The abyss

YOU want answers. We don't have any.
     Philosophy was only ever about the deepest questions. The unanswerable questions. The abyss. You have to learn to look into the abyss. You have to learn to overcome your fear.
     Right now, you're afraid. Not so much of the abyss (in which you only half-believe — we'll put that right) but of your own inadequacy.
     However great you may be at other activities, mental or otherwise, you are rubbish as a philosopher. No-one is born able to philosophize. It's not something that comes naturally after you've lived a while. You have to learn, and the learning is hard.
     Are you willing to learn? Are you ready to knuckle down?
     We are not teachers. We gave up that boastful title long ago. We are guides and performance trainers.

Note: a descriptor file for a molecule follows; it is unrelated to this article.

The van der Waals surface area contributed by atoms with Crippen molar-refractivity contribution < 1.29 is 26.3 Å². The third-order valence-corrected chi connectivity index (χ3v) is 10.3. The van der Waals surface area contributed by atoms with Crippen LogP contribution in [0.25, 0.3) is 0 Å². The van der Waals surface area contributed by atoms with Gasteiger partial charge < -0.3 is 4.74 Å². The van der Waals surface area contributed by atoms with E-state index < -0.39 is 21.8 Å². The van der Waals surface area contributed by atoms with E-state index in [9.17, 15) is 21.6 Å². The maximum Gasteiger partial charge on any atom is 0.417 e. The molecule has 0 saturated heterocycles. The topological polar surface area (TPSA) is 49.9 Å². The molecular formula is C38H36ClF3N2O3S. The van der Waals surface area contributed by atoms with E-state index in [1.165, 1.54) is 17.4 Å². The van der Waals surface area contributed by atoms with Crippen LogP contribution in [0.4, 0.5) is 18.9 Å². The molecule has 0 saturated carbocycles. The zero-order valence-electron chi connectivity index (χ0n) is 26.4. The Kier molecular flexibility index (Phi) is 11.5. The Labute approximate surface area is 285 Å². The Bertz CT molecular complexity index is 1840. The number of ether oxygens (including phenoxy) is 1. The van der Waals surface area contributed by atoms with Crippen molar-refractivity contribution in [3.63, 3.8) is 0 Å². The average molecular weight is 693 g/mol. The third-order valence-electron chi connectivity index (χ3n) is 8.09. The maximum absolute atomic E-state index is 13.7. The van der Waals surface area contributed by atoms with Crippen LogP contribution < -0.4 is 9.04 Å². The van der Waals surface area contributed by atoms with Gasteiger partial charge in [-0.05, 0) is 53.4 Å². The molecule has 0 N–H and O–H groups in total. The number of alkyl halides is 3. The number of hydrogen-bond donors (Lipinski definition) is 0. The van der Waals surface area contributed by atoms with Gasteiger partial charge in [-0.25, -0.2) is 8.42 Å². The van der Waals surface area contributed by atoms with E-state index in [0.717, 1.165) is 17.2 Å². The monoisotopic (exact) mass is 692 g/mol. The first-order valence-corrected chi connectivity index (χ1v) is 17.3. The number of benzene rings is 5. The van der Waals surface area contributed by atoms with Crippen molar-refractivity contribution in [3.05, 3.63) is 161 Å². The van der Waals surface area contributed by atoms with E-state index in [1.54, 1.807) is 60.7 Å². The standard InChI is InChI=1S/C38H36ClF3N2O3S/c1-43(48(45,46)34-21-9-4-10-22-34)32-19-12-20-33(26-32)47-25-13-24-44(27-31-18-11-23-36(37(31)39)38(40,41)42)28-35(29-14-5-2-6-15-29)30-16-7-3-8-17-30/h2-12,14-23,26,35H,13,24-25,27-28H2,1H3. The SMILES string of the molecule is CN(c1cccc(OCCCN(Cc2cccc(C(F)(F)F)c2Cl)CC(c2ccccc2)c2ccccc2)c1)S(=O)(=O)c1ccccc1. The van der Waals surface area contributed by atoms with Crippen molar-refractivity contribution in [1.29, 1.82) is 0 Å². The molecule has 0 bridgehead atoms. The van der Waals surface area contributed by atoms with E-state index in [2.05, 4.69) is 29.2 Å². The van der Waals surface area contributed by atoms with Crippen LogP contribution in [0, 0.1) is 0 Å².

We will guide you towards the abyss. Hold your hand, if you need it, say a few soothing words to calm your nerves. The rest is up to you.
     You will learn from the works of philosophers, the great and also the not so great. Because even they, the not-so great, have something to contribute.
     What about you? You will never be a 'great' philosopher. So don't even dare to imagine that you could be.
     How do we know, when we don't even know who you are? Based on the laws of probability, we are sure of that fact, and we have the right to be sure. (One can question whether that counts strictly as 'knowledge' but there is no need to be pedantic.)
     There have only been so many great philosophers in the history of the human race. That's a fact few would dispute. You can count the number of great philosophers on your hands. (As with so many things, there will be disputes, but no-one would argue over, say, Aristotle or Kant.)
     — Get rid of your ego, because it is the single biggest obstacle in your way.

Comments